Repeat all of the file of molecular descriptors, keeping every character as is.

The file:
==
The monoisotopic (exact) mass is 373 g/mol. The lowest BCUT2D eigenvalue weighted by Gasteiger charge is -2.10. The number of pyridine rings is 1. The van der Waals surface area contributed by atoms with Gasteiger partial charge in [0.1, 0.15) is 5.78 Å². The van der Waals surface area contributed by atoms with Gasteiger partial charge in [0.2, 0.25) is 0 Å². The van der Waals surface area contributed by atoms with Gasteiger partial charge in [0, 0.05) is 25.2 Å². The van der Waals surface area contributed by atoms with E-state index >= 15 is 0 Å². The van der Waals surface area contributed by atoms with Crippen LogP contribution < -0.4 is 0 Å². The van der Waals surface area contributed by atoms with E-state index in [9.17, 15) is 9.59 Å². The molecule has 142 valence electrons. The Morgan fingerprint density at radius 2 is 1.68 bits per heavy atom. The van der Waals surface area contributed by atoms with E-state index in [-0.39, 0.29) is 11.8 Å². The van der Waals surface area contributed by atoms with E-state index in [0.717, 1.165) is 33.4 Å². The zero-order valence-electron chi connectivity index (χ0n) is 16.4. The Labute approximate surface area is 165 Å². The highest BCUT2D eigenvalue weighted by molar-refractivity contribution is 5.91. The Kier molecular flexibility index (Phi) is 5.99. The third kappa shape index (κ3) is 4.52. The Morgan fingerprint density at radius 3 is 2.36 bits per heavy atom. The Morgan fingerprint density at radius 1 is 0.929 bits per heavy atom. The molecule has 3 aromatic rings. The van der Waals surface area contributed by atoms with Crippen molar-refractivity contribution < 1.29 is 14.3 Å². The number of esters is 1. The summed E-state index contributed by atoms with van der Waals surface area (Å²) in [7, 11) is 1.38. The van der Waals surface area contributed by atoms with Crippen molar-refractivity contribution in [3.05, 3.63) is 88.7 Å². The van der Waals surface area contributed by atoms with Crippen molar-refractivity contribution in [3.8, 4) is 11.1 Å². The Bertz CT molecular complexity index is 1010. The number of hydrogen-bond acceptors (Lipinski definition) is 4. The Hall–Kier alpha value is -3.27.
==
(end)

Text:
The monoisotopic (exact) mass is 373 g/mol. The lowest BCUT2D eigenvalue weighted by Gasteiger charge is -2.10. The number of pyridine rings is 1. The van der Waals surface area contributed by atoms with Gasteiger partial charge in [0.1, 0.15) is 5.78 Å². The van der Waals surface area contributed by atoms with Gasteiger partial charge in [0.2, 0.25) is 0 Å². The van der Waals surface area contributed by atoms with Gasteiger partial charge in [0, 0.05) is 25.2 Å². The van der Waals surface area contributed by atoms with E-state index >= 15 is 0 Å². The van der Waals surface area contributed by atoms with Crippen LogP contribution < -0.4 is 0 Å². The van der Waals surface area contributed by atoms with E-state index in [9.17, 15) is 9.59 Å². The molecule has 142 valence electrons. The Morgan fingerprint density at radius 2 is 1.68 bits per heavy atom. The van der Waals surface area contributed by atoms with E-state index in [-0.39, 0.29) is 11.8 Å². The van der Waals surface area contributed by atoms with E-state index in [0.717, 1.165) is 33.4 Å². The zero-order valence-electron chi connectivity index (χ0n) is 16.4. The Labute approximate surface area is 165 Å². The highest BCUT2D eigenvalue weighted by molar-refractivity contribution is 5.91. The Kier molecular flexibility index (Phi) is 5.99. The third kappa shape index (κ3) is 4.52. The Morgan fingerprint density at radius 3 is 2.36 bits per heavy atom. The Morgan fingerprint density at radius 1 is 0.929 bits per heavy atom. The molecule has 3 aromatic rings. The van der Waals surface area contributed by atoms with Crippen molar-refractivity contribution < 1.29 is 14.3 Å². The number of esters is 1. The summed E-state index contributed by atoms with van der Waals surface area (Å²) in [7, 11) is 1.38. The van der Waals surface area contributed by atoms with Crippen molar-refractivity contribution in [3.05, 3.63) is 88.7 Å². The van der Waals surface area contributed by atoms with Crippen molar-refractivity contribution in [3.8, 4) is 11.1 Å². The Bertz CT molecular complexity index is 1010. The number of hydrogen-bond acceptors (Lipinski definition) is 4. The Hall–Kier alpha value is -3.27.